OPINION
March 22, 2012
The Supreme Court heard arguments Monday in a case titled Astrue vs. Capato, but a better name for it might be "In re: Brave New World. " Karen Capato, who conceived twins through artificial insemination after their biological father died, asked the justices to overrule the Social Security Administration and hold that the children are entitled to survivor benefits. As JusticeSamuel A. Alito Jr.pointed out, the authors of the Social Security Act "never had any inkling about the situation that has arisen in this case.
NATIONAL
March 19, 2012 | By David G. Savage, Washington Bureau
The Supreme Court justices struggled with applying an "old law to new technology" in a case that asks whether children whose father died before they were born or even conceived are entitled to survivors benefits under the Social Security law. The justices heard the case of Karen Capato, a New Jersey mother who in September 2003 gave birth to twins through in vitro fertilization 18 months after her husband, Robert, had died of cancer in Florida....
NATIONAL
November 15, 2011 | By David G. Savage, Washington Bureau
The Supreme Court agreed to decide whether a child conceived through in vitro fertilization after a father's death was entitled to a Social Security survivor's benefit. At least 100 such claims are pending at the Social Security Administration while officials try to resolve how the Depression-era law should be interpreted in an era of modern reproductive technology. Since 1939, the Social Security system has provided a benefit to the family of a deceased wage earner, including his children.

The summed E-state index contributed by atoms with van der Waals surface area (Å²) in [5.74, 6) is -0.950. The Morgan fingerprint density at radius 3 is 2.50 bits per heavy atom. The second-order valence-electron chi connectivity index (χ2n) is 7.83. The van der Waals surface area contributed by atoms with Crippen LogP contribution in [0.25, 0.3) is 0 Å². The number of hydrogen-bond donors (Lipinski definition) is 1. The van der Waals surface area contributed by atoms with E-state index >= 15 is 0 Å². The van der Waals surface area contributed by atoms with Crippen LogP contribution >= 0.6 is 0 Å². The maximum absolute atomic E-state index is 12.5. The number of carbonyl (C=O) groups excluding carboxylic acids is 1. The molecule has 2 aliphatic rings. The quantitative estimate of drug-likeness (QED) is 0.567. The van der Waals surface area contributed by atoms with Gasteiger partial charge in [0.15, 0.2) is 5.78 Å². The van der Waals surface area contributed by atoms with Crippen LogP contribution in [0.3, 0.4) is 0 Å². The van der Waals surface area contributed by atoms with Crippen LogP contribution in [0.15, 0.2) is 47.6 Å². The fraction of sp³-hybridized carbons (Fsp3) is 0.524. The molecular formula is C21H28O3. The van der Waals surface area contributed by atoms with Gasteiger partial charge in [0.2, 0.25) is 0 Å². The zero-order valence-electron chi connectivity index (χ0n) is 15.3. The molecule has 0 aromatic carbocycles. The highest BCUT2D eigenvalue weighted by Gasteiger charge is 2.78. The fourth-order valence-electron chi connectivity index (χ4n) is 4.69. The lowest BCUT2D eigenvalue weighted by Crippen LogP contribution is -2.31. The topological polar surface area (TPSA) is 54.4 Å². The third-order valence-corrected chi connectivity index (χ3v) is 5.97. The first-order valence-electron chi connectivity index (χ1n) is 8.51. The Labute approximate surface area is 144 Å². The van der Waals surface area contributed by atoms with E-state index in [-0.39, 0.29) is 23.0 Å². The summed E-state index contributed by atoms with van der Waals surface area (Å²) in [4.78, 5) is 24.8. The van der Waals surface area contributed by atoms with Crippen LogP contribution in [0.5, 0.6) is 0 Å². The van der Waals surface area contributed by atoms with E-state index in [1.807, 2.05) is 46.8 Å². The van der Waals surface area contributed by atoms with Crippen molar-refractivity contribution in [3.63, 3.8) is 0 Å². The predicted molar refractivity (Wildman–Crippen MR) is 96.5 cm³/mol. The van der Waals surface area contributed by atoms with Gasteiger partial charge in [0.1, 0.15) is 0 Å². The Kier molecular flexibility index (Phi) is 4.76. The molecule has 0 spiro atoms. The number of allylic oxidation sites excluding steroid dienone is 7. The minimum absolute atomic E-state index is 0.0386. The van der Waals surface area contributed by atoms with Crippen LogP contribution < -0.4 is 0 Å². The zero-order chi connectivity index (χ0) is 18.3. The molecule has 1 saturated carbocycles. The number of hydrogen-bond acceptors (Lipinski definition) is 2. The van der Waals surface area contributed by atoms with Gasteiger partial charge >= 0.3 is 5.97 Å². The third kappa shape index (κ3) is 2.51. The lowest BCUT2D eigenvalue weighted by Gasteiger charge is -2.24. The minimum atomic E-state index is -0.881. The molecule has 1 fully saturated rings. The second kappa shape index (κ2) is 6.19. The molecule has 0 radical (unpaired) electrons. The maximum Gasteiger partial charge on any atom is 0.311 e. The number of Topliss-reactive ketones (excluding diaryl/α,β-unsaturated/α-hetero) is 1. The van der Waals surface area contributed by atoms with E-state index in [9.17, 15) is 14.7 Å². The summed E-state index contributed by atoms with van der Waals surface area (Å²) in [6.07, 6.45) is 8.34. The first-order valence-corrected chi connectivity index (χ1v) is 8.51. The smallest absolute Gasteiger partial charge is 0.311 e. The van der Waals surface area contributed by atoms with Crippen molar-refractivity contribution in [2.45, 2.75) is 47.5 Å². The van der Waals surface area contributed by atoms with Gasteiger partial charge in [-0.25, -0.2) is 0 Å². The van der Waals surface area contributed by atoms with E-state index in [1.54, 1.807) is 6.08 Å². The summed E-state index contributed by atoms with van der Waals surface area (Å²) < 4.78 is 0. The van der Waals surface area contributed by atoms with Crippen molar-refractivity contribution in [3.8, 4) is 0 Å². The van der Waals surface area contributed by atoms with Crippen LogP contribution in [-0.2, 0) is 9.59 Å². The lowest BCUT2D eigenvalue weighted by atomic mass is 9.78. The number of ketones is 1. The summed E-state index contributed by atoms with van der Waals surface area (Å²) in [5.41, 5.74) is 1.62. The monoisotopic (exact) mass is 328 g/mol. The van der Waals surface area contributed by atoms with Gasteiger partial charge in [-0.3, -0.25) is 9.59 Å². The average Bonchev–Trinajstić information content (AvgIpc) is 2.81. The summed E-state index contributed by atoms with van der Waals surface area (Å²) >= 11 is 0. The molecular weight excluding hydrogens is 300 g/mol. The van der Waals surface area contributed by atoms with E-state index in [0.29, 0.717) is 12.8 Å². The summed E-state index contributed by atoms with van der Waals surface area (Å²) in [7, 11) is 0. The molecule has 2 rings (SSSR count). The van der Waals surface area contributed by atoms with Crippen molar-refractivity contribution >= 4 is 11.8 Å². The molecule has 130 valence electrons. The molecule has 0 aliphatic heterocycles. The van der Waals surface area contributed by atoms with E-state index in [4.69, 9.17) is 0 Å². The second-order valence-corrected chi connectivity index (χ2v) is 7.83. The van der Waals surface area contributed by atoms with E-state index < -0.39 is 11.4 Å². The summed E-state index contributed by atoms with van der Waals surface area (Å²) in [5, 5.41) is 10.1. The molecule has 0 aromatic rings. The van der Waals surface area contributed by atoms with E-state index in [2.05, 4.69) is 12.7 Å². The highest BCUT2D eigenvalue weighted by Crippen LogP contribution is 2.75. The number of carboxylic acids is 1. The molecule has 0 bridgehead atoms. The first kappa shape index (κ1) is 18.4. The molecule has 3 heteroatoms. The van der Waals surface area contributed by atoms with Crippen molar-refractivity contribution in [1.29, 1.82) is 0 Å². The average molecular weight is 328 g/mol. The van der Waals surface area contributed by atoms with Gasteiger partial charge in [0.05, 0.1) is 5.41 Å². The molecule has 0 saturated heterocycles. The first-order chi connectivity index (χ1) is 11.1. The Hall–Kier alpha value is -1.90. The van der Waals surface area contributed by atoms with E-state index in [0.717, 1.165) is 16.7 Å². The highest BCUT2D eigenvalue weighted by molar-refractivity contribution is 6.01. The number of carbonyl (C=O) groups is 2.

OPINION
November 30, 2002
A better headline for "Shifting Gears to Become a Teacher" (Nov. 22) would be "Shifting Gears to Lose Your Social Security Benefits." People thinking about making a midcareer change to teaching should be aware that current Social Security laws will take away much of their earned Social Security benefits when they retire from their second career of teaching. Retired California teachers also lose their Social Security survivor benefits. Private-sector workers collect both their private pensions and Social Security in full.
BUSINESS
March 6, 2011 | Kathy M. Kristof, Personal Finance
Consider this: Roughly half of the people who get married in the United States will end up divorced. And Social Security is the primary source of income for 72% of unmarried retirees, many of whom are single because they're divorced. Unfortunately, few financial advisors put those two facts together and focus on how divorce, as well as re-marriage, can affect retirement planning, said Rob Kron, head of advisor education initiatives at the New York-based investment firm BlackRock.
CALIFORNIA | LOCAL
April 12, 2010 | By Ruben Vives
State and local officials joined hundreds of people outside the Los Angeles Gay and Lesbian Center in Hollywood on Sunday morning to kick off a national grass-roots campaign demanding equal Social Security benefits for same-sex couples. The rally and march -- dubbed Rock for Equality -- was put together by the center and the National Gay and Lesbian Task Force in conjunction with the Aids Community Action Foundation, said Jim Key, a spokesman for the center. At the rally, Rep. Linda T. Sanchez (D-Lakewood)